A motocross helmet showing the elongated visor and chin bar

Flight helmets were also developed throughout the 20th century. A multitude of athletic helmets, including football helmets, batting helmets, cricket helmets, bicycle helmets, motorcycle helmets and racing helmets, were also developed in the 20th century.

Helmets since the mid-20th century have often incorporated lightweight plastics and other synthetic materials, and their use has become highly specialized. Some important recent developments include the French SPECTRA helmet, Spanish MARTE helmet or the American PASGT (commonly called "Kevlar" by U.S. troops) and Advanced Combat Helmet, or ACH.

Heraldry Main article: Helmet (heraldry) Part of a series onHeraldic achievement Conventional elements of coats of arms Escutcheon Chief Field (Tincture) Division Supporter Supporter Slogan (battle cry) Crest Torse Mantling Helmet/Galero Crown/Coronet Compartment Order Ordinaries Charges Motto Dexter Sinister (right) (left)

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As the coat of arms was originally designed to distinguish noble combatants on the battlefield or in a tournament, even while covered in armour, it is not surprising that heraldic elements constantly incorporated the shield and the helmet, these often being the most visible parts of a knight's military equipment.

The practice of indicating peerage through the display of barred or grilled helmets first appeared around 1587-1615,[5] and the heraldic convention of displaying helmets of rank in the United Kingdom, which came into vogue around Stuart times, is as follows:[6]

Earlier rolls of arms reveal, however, that early heraldic helmets were depicted in a manner faithful to the styles in actual military or tournament use at the time.[7]

Gallery See also References
  1. ^ "helmet (n.)". etymonline.com..mw-parser-output cite.citation{font-style:inherit}.mw-parser-output .citation q{quotes:"\"""\"""'""'"}.mw-parser-output .citation .cs1-lock-free a{background:url("//upload.wikimedia.org/wikipedia/commons/thumb/6/65/Lock-green.svg/9px-Lock-green.svg.png")no-repeat;background-position:right .1em center}.mw-parser-output .citation .cs1-lock-limited a,.mw-parser-output .citation .cs1-lock-registration a{background:url("//upload.wikimedia.org/wikipedia/commons/thumb/d/d6/Lock-gray-alt-2.svg/9px-Lock-gray-alt-2.svg.png")no-repeat;background-position:right .1em center}.mw-parser-output .citation .cs1-lock-subscription a{background:url("//upload.wikimedia.org/wikipedia/commons/thumb/a/aa/Lock-red-alt-2.svg/9px-Lock-red-alt-2.svg.png")no-repeat;background-position:right .1em center}.mw-parser-output .cs1-subscription,.mw-parser-output .cs1-registration{color:#555}.mw-parser-output .cs1-subscription span,.mw-parser-output .cs1-registration span{border-bottom:1px dotted;cursor:help}.mw-parser-output .cs1-ws-icon a{background:url("//upload.wikimedia.org/wikipedia/commons/thumb/4/4c/Wikisource-logo.svg/12px-Wikisource-logo.svg.png")no-repeat;background-position:right .1em center}.mw-parser-output code.cs1-code{color:inherit;background:inherit;border:inherit;padding:inherit}.mw-parser-output .cs1-hidden-error{display:none;font-size:100%}.mw-parser-output .cs1-visible-error{font-size:100%}.mw-parser-output .cs1-maint{display:none;color:#33aa33;margin-left:0.3em}.mw-parser-output .cs1-subscription,.mw-parser-output .cs1-registration,.mw-parser-output .cs1-format{font-size:95%}.mw-parser-output .cs1-kern-left,.mw-parser-output .cs1-kern-wl-left{padding-left:0.2em}.mw-parser-output .cs1-kern-right,.mw-parser-output .cs1-kern-wl-right{padding-right:0.2em}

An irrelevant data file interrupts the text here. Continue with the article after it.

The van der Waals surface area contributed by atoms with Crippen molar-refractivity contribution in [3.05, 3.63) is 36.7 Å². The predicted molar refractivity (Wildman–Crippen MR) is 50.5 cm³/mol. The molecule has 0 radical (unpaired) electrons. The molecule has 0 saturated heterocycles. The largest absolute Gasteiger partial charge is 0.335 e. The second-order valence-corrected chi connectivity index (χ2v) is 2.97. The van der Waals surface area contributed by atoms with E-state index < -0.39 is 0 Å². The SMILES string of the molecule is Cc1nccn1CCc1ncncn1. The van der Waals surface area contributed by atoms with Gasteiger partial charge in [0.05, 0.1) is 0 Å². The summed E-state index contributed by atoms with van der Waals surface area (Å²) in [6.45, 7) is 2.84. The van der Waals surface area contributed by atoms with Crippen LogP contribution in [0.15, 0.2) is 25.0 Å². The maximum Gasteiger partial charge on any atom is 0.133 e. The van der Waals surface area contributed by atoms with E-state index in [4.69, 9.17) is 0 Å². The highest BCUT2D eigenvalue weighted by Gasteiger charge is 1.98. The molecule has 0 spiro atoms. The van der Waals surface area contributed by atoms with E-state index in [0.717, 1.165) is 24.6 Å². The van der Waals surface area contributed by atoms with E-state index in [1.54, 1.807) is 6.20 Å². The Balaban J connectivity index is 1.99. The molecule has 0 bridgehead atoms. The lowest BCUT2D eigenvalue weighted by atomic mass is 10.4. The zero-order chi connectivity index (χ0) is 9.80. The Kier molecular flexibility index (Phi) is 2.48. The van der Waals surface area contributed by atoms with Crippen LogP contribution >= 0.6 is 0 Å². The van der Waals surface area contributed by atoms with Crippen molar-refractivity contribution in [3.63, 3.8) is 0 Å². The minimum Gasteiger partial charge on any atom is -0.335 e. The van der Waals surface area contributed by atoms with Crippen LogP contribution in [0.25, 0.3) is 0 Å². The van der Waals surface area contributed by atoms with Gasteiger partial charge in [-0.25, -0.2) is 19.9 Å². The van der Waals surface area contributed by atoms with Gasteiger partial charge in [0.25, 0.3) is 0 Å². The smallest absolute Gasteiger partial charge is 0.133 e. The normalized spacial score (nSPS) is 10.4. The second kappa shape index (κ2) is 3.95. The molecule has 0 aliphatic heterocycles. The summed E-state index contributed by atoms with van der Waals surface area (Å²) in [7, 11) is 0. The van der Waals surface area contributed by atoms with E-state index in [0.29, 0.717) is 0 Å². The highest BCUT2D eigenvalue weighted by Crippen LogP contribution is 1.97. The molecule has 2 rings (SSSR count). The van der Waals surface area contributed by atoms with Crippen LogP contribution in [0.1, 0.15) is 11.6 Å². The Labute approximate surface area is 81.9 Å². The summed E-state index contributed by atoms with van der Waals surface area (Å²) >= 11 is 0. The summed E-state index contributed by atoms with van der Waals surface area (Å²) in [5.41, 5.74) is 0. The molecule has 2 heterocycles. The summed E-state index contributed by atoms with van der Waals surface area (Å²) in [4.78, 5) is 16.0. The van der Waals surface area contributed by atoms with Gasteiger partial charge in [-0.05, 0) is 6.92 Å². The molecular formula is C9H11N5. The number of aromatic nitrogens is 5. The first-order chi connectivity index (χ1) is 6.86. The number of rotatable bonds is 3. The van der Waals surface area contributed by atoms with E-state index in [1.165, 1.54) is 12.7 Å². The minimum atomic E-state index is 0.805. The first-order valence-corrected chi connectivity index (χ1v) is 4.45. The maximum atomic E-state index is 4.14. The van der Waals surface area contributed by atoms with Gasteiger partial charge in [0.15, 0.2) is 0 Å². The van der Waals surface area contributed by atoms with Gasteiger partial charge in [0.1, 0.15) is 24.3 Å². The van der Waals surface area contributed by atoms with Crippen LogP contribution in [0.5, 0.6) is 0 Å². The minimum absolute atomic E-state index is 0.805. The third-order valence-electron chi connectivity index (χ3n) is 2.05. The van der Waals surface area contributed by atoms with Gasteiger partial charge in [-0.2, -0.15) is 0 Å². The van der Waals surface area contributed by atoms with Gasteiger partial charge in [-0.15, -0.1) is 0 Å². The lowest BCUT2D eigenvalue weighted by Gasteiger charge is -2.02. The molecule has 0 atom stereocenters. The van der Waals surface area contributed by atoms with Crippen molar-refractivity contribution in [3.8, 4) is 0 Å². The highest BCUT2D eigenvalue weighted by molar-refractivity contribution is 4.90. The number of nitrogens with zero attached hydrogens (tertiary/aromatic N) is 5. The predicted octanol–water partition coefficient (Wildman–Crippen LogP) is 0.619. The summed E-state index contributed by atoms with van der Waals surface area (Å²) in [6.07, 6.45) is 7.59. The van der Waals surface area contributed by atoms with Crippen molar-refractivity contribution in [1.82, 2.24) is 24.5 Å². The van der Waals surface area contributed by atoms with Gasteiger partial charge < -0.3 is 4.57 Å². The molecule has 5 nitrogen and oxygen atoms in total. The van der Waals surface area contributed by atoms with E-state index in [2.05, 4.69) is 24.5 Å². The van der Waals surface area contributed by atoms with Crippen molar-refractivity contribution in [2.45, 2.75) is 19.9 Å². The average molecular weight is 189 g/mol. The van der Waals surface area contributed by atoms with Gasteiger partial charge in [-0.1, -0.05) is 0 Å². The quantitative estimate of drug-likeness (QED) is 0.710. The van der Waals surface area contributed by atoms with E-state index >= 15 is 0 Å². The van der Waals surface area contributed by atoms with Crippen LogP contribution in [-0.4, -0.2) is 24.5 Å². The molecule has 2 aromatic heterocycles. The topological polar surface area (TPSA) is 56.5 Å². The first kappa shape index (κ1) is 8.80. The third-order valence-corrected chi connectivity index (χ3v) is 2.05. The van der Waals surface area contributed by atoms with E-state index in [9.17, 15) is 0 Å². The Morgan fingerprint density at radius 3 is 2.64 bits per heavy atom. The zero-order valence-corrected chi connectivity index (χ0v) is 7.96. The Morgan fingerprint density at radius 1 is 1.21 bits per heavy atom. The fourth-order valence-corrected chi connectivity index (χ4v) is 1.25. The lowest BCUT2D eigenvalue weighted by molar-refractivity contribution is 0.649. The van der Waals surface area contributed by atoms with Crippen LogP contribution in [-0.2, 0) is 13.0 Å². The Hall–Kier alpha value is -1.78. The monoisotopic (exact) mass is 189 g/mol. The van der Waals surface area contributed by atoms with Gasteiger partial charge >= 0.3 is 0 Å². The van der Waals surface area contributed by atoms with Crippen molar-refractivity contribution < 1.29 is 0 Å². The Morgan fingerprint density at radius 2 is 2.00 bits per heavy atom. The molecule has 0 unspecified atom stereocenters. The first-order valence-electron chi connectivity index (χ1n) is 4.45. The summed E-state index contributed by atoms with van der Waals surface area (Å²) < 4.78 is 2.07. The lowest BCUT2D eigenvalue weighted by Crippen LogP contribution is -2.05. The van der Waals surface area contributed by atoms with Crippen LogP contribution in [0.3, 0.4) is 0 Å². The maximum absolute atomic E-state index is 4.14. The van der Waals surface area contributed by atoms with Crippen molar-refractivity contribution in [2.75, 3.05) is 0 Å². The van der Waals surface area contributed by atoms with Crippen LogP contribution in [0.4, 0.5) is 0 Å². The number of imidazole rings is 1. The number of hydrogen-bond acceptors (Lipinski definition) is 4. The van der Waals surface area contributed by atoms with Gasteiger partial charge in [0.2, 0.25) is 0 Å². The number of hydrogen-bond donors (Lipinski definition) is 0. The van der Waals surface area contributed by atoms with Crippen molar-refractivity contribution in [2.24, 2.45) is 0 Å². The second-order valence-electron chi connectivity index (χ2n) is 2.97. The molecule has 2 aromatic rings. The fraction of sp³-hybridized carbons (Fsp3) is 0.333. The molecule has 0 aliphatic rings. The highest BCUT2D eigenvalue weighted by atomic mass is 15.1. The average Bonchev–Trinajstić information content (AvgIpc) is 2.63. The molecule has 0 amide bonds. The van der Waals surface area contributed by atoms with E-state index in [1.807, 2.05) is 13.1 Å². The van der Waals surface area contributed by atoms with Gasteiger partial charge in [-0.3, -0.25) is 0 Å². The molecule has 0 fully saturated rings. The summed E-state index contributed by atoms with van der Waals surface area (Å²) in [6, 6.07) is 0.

2. ^ Hopkins, Harry (1985). The Long Affray. London: Secker & Warburg. ISBN 0-436-20102-X.
  3. ^ "F1 Custom Helmets Materials". CM Helmets.
  4. ^ http://www.gutorglyn.net/gutoswales/llun.php?src=diddordeb_sel_og.jpg&teitl=Great+Seal+of+Owain+Glynd%C5%B5r+&testun=The+reverse+of+the+Great+Seal+of+Owain+Glynd%C5%B5r.
  5. ^ Fox-Davies, Arthur Charles; Johnston, Graham (2004) . A Complete Guide to Heraldry. Whitefish, MT: Kessinger Publishing. ISBN 1-4179-0630-8. P. 319.
  6. ^ Fox-Davies, P. 303.
  7. ^ Fox-Davies, P. 316.